7. How to know if you have found the right one for you? Here is a litmust test. If you are comfortable sharing your happiest moments and your saddest moments with your would-be, then you have found the right one for you. Go ahead and all the best!

After getting married

1. Joint families are better. This again sounds counter-intuitive, but it is true. In a joint family, your spouse will have many other people to crib about. When you are nuclear, you are on your own. Everything will be your fault.

2. Don’t invite your friends home too often. Invariably, they will have poor manners and will irritate your spouse. Your friends are unlikely to impress your spouse and do be prepared for some harsh criticism about your circle of friends.

3. Don’t seem to be too interested in your spouse’s friends. You are expected to be courteous but a bit aloof. Know to strike the right balance if you want to avoid mishaps.

4. Have kids early in your married life. Kids make for many great shared memories and they make families complete and happy. My friend is 42 years and is expecting a baby in a couple of months. He worries if he will be in good health when his kid grows up. Some folks wrongly think having kids reduces the romance in a marriage. It only multiplies the fun.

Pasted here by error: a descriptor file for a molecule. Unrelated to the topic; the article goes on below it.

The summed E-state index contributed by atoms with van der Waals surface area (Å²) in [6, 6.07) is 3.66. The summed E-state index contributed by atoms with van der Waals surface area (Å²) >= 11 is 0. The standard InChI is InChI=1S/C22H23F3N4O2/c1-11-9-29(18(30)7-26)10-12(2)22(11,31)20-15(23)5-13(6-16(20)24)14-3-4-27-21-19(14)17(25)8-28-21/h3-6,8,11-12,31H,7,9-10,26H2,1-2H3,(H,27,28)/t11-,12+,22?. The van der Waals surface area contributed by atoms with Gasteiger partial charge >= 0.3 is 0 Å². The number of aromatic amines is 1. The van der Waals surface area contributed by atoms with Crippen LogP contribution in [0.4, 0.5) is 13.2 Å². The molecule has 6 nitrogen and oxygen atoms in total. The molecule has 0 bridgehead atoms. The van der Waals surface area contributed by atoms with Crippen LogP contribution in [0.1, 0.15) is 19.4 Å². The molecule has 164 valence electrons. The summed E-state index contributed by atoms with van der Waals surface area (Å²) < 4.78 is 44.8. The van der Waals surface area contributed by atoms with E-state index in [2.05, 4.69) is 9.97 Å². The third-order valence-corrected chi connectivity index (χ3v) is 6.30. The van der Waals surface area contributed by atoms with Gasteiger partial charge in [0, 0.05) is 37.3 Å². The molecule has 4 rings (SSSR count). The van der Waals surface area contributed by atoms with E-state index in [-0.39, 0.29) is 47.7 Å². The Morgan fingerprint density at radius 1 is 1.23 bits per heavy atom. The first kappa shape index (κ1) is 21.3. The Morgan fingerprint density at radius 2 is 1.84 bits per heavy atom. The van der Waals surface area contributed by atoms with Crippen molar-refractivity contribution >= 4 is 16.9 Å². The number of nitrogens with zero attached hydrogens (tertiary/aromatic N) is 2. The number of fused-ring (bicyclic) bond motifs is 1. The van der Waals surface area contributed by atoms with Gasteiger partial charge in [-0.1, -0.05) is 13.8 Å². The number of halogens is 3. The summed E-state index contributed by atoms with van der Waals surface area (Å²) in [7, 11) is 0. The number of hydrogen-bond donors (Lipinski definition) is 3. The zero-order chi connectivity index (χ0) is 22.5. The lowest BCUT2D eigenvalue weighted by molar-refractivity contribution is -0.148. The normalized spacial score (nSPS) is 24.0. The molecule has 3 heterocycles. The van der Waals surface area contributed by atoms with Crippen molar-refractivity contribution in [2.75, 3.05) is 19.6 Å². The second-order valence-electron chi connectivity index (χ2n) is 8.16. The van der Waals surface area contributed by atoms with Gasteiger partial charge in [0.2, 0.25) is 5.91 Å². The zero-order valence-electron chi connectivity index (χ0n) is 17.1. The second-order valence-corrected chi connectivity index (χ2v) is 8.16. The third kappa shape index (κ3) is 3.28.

5. Don’t buy anniversary gifts from Flipkart or Caratlane. You are expected to take the trouble of going to a shop and buy a gift. Also, these gifts are not supposed to be practical. (Mixie, toaster, TV etc are strict no-nos).

6. Don’t ‘friend’ your spouse in Facebook. sooner or later, you will post something that you regret. Have separate ‘social network’ lives.

7. Don’t go on frequent holiday trips. I mean it! Holidays can stress out your spouse. You will stop with making an online booking and then you will make your spouse pack all the bags and handle the logistics. The flight will get delayed, the hotel will be lousy and the kids will be irritable. It will be tiring and your spouse will long to get back home. Only travel agencies and tour operators talk about holidays where a couple can un-wind. It doesn’t happen in real life. If you want to give your spouse a holiday – send the kids to school, pack off your parents (and in-laws) to a pilgrimage, order food from Dominos and hand over the TV remote to your spouse.

8. Offer to watch your wedding video and photo album along with your spouse atleast once in 3 months. You are supposed to keep demonstrating that your wedding ceremony was the best part of your life.

9. Love is subtle. All through their married lives, I only remember my parents quarelling about everything. Four years ago, my mother passed away. My father misses her and every place, every thing brings out a reminiscence from him about my mother. In their own way, I think my parents were made for each other. Love is expressive and seems obvious only in tamil movies.

My younger one fancies Maddy (Actor Madhavan who sports a grin that for some reason seems to fascinate girls of all ages). My elder one assures me that she will not leave us after she marries and that she will ask the boy to move in with us. I guess my post-retirement fantasies have to wait till both my kids find someone suitable. 🙂